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[comments-gtlds] NSF Project Solicitation



                   NATIONAL SCIENCE FOUNDATION
--


                NETWORK INFORMATION SERVICES MANAGER(S)
                        FOR NSFNET AND THE NREN


                          Project Solicitation



I. PURPOSE OF THIS SOLICITATION

The  rapid growth of the NSFNET has created the need for expanded
network  information services.  That growth,  together  with  the
expiration  of  the funding arrangement for the  NSFNET  National
Service Center (NNSC), has prompted this solicitation for one  or
more  Network Information Services Managers (NIS Manager(s))  for
the NSFNET.

This  solicitation invites proposals for one or more NIS  Manager
organizations to:  extend and coordinate directory  and  database
services  and  information services for the NSFNET;  and  provide
registration  services  for non-military  internet  networks  now
performed  by  the  Defense Information  Systems  Agency  Network
Information Center (the DISA NIC).  The DISA NIC will continue to
provide for the registration of military networks.

It  is  anticipated that this solicitation will result in one  or
more  five-year  cooperative  agreements  between  NSF  and   the
organization(s)  chosen as the NIS Manager(s).   NSF  funding  is
expected to be approximately $2,000,000 per year.

This  project  solicitation is issued pursuant  to  the  National
Science  Foundation Act of 1950, as amended (42  U.S.C.  1861  et
seq)  and the Federal Cooperative Agreement Act (31 U.S.C.  6305)
and is not subject to the Federal Acquisition Regulations.



II.  BACKGROUND

During  the  past two decades computer networks have  facilitated
collaboration  among  members  of  many  research  and  education
communities  and provided them with remote access to  information
and  computing resources.  These networks have continued to  grow
both  in  the  number of users connected and  in the capabilities
provided  to the individual users.  It is anticipated  that  such
networks  will become essential to research and education  during
this  decade.   In  particular, the collection of  interconnected
networks  known  as  the Internet has become important  for  many
research  communities.  It is also of increasing  importance  for
education.

Today  more  than  5,000 networks comprise the  Internet.   These
networks  link  together hundreds of thousands of  computers  and
millions  of  users  throughout the world.   The  domestic,  non-
military  portion  of  the  Internet includes  NSFNET.   It  also
includes other federally sponsored networks such as NASA  Science
Internet (NSI) and Energy Sciences Network (ESnet).  NSFNET, NSI,
and  ESnet,  as well as some other networks of the Internet,  are
related  to  the  National Research and Education Network  (NREN)
which was defined in the President's Fiscal 1992 budget and which
has  been authorized by the passage in December, 1991, of  Public
Law 102-194.

The  NREN  is  projected to evolve from a part  of  the  Internet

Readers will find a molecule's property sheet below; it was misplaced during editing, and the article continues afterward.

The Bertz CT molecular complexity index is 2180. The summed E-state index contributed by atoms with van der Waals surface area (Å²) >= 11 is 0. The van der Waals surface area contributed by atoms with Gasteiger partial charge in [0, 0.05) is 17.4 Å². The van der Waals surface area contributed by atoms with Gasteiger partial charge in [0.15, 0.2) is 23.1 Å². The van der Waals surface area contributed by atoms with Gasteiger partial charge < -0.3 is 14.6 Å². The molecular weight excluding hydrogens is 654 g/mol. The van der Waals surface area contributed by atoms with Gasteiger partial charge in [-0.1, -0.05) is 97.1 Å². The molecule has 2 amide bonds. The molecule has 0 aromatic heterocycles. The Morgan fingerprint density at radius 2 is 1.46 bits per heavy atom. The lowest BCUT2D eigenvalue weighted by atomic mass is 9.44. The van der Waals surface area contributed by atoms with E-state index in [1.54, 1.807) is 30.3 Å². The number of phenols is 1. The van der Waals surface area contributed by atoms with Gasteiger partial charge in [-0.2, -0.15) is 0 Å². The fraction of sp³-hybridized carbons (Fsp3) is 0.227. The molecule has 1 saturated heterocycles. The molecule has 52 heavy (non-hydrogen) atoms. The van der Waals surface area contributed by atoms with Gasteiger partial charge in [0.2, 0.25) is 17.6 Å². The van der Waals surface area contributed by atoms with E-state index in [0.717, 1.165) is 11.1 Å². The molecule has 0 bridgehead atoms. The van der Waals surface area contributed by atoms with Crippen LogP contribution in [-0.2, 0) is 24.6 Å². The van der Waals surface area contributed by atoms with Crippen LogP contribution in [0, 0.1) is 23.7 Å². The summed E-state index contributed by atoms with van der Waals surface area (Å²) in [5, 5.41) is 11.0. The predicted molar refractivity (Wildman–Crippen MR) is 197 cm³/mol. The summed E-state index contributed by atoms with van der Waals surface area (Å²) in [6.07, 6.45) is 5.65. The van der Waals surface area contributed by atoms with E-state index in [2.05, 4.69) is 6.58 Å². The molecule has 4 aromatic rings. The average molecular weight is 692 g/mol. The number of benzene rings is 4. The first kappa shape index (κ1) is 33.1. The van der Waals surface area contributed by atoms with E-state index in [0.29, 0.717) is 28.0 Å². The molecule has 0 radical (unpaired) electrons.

containing  portions of NSFNET, NSI, and ESnet.   This  evolution
will  reflect  the  legal requirements of the various  sponsoring
agencies.   For example, NASA and DOE are mission agencies  whose
networks' traffic must relate to the agencies' missions.  NSF, on
the  other  hand,  is  chartered  to  support  most  science  and
engineering  research and education; hence NSFNET can  carry  all
traffic  contemplated  for  the NREN  and  may  in  fact  support
additional traffic as well.

Because  of  the  breadth of the charter of  the  NSFNET,  it  is
projected  that  it will continue to serve an expanding  base  of
research and education users.  The provision of enhanced  network
information services for NSFNET will be an important part of  the
expansion in user base.

In  cooperation with the Internet community, the National Science
Foundation  has developed this solicitation for one or  more  NIS
Managers  to  provide  and/or coordinate  Registration  Services,
Directory   and Database Services, and Information  Services  for
the  NSFNET.  It is anticipated that the definition and provision
of  these  services  will help facilitate the  evolution  of  the
NSFNET and the development of the NREN.  References to NSFNET  in
this solicitation should in general be understood to include  the
NREN as well.

Certain  network information services are currently being offered
by  a variety of providers.  Some of these existing services  are
as follows.

    Internet   registration  services  (and   some   information
     services)   are  provided  by  the  DISA  NIC  operated   by
     Government Services, Inc. (GSI).

    Some NSFNET end user information services have been provided
     by  the  NSF Network Service Center (NNSC) operated by  Bolt
     Beranek   and  Newman  (BBN)  and  some  NSFNET   end   user
     information  services  have been  provided  by  campus-level
     computing and networking organizations.

    Information  services  for various federal  agency  backbone
     networks  are  provided  by the sponsoring  agencies  (e.g.,